This March 2008 accident report is provided by the National Transportation Safety Board. Published as an educational tool, it is intended to help pilots learn from the misfortunes of others.
Aircraft: Cessna 172. Injuries: 1 Fatal, 1 Serious. Location: Gun Barrel City, Texas. Aircraft damage: Destroyed.
What reportedly happened: On the day of the accident, the non-certificated pilot was attempting to “buzz” an acquaintance located in a park area by an elementary school. According to the passenger on board, while maneuvering toward the field, the airplane’s right wing hit a power transmission line. The pilot lost control of the airplane and it crashed nose-first into the ground. The passenger stated that the engine sounded normal and the pilot appeared to have no difficulty controlling the airplane up until the impact with the transmission line.
Until 2005 the pilot held a commercial pilot certificate with single-engine land and multiengine land and instrument airplane ratings, as well as a certificate for helicopter operations. He had his license revoked in 2005 and was eligible to reapply for his license in 2006, but there was no record of him doing so. There was no information in the accident report as to why the pilot had his license revoked. The pilot did not possess a valid medical certificate at the time of the accident. His last application for a first class medical certificate was in 2000. At the time he stated that he had accumulated 1,610 hours with 175 hours logged in the previous six months.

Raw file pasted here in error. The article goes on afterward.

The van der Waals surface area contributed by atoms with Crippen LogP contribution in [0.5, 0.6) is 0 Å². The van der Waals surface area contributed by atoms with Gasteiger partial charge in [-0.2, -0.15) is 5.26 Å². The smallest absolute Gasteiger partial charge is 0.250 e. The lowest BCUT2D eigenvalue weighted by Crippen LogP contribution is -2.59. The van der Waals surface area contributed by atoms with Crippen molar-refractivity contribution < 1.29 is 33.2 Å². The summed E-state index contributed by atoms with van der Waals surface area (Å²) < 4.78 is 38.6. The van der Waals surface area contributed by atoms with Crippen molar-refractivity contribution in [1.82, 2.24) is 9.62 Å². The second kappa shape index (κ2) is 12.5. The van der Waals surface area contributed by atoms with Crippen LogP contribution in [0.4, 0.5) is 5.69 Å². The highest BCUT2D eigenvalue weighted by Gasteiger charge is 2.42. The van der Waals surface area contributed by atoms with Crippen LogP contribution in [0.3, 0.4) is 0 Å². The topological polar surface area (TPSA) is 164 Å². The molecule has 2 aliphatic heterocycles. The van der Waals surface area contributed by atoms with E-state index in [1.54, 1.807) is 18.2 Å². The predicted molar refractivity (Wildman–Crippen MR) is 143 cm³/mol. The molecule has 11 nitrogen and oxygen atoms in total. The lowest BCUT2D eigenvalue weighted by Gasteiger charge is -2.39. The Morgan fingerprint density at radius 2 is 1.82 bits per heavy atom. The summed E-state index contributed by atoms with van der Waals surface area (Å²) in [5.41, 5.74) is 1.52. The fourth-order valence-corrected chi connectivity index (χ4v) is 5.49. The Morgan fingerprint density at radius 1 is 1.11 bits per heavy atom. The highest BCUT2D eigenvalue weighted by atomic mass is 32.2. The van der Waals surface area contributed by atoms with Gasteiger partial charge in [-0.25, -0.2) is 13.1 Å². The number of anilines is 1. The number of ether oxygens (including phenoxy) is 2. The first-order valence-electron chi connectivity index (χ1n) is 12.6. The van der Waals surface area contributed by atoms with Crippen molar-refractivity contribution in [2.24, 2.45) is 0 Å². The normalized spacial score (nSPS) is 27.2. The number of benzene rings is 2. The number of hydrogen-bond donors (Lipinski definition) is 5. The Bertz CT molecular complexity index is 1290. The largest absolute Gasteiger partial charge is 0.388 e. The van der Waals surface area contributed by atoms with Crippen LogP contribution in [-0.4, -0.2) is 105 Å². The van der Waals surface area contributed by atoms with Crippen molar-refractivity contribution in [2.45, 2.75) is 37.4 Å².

The pilot’s personal logbook was not recovered. However, a logbook used to track airplane usage revealed that since April 26, 2007, the pilot had flown the accident airplane 14 times, logging 14.1 hours. In the accident airplane the pilot did not make any entries hours over the previous 60 days and made only one entry for 1.9 hours in the past 90 days. The owner of the airplane had an agreement that the pilot could borrow the airplane on a non-interference basis and pay for the use of the airplane via Hobbs meter hours. It is unknown if the pilot had access to another airplane.
A post-accident investigation of the airplane and engine did not reveal any pre-impact anomalies. The toxicology report noted low levels of an inactive metabolite of marijuana in the blood and urine, implying only that the pilot had used marijuana in the previous days or weeks.
Probable cause: The pilot’s failure to avoid the transmission line. A contributing factor was the pilot’s decision to perform a low-level maneuver.
For more information: NTSB.gov